I need a new sport/hobby. I love cycling and I love being near/on water so ocean kayaks seem to be a good choice. If any of you are into this, talk me into it! I take it’s more of a relaxed, peaceful activity (like hiking and bike tours), not a high intensity sport? Would it be practical to keep renting the kayaks or will I need to buy (and find a place to store) my own?
Need to be talked into sea kayaking? Hear ya go:
[ul][li]“As Martina and I made our way along the coast we grew used to the marvellous openness of the sea. We would take the tide out for kilometre after kilometre, far out of sight of land, and then return on it many hours later. Every hour we would stop to take a fix, set our next bearing, and lie back in the boat, surrounded by nothing but water and sky and each other. Hour after hour, day after day, we paddled and sang and slept under the hot sun on the Arctic Ocean, wanting never to return.”[/li]
[li]Janet, Morrigaine the cat, and I were close to the end of a week on a remote area of Lake Superior. We had been wind bound on a lovely sand beach for several days, so our only way out was to paddle at night, when the wind was down. The autumn night was clear, with a magnificent sky of stars winking down on us, as we made our way past the cliffs and islands of the cold lake. Then the northern lights came out, bright and coloured and dancing across the sky. The water was as smooth as glass, reflecting the show. The only sound were those of our strokes and of Morrigaine purring. A truly magical night paddle.[/li]
[li]“Oscar decided to stay with me for the night, sniffing about, occasionally running and pouncing, and occasionally curling up on top of my bag. I breathed in the cedar scent of the groves behind me. The water in the Bay gently lapped on the shore, and high cliffs to the north and to the south were silhouetted by the stars. I could hear wind and breaking waves from the other side of the peninsula to the south. I could hear my breathing, my heartbeat.”[/li]
“And above me were the stars and the meteors. Most flew to my right, some starting with bright flashes, and some with long trails. Some flew to my left, with fewer tails, and usually not as bright. And there were so very many of them.”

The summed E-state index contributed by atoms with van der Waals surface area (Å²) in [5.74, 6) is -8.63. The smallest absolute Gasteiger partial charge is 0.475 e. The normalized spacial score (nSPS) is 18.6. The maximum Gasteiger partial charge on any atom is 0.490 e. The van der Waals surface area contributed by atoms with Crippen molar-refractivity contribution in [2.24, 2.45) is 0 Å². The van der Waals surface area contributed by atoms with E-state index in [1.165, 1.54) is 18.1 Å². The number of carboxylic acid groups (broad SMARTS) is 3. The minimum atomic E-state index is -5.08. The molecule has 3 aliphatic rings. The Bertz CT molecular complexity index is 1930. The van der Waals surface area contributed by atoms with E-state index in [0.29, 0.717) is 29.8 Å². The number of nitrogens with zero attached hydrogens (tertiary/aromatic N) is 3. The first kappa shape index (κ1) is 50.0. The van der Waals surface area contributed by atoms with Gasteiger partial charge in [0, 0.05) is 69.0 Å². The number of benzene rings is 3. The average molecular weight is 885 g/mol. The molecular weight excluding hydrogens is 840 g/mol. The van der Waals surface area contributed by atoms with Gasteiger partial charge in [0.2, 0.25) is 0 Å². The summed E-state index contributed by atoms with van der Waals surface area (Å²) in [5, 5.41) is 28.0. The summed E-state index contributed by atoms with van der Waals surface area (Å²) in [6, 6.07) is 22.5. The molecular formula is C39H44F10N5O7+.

“Come the hour before sunrise, the sky began to show pastels and the meteor show faded. Only a few flashes. A raven cawed from the south, and another answered from the north. Somewhere behind me, far in the distance, some Canadian Geese honked. I packed up my kit, and made my way back down the beach with Oscar. There were quite a few deer tracks, a moose track, a bear track, and a wolf track. A pretty busy place to share the night and the water.”
About ten feet above the turquoise waters of Wolf Lake in Temagami, under a full moon. Glowing coals, hot steam, Karen and I whipping each other’s backs with birch slender birch branches, then running and diving into the cool lake, and floating on our backs looking up at the moon. Then back into our jury-rigged sauna for another go-round.[/ul]
Quite a few high end sea kayakers communicate through a mailing list called Paddewise. This is a terrific place to get answers to your questions. To sign up for the mailing list, go here: http://www.paddlewise.net/
Sea kayaking can be as laid back as you want it to be – some people like to play in the surf which makes it a lot closer to white-water kayaking. In general, unless you stick to fairly small bodies of water and calm days, you will encounter conditions more challenging than river or lake canoeing. Waves look a lot bigger when you’re staring them in the face than when you’re on a larger boat. If the water is choppy, things can get kind of exciting. So you’ve got your choice – high intensity or laid-back and relaxing.
As for rent/own – it’s more convenient to own your own kayak so you can just fling it on the car and go. Still, not a decision you have to make immediately. Find out if you like the hobby first. Rent several styles of kayaks from different manufacturers so you have an idea of what you like. There’s a bewildering variety of them and a wide choice of materials. The fiberglass and kevlar boats look really nice, but the plastic boats are cheaper and virtually indestructible.
Thanks for the feedback. I think I’ll take a lesson or two and see how it goes.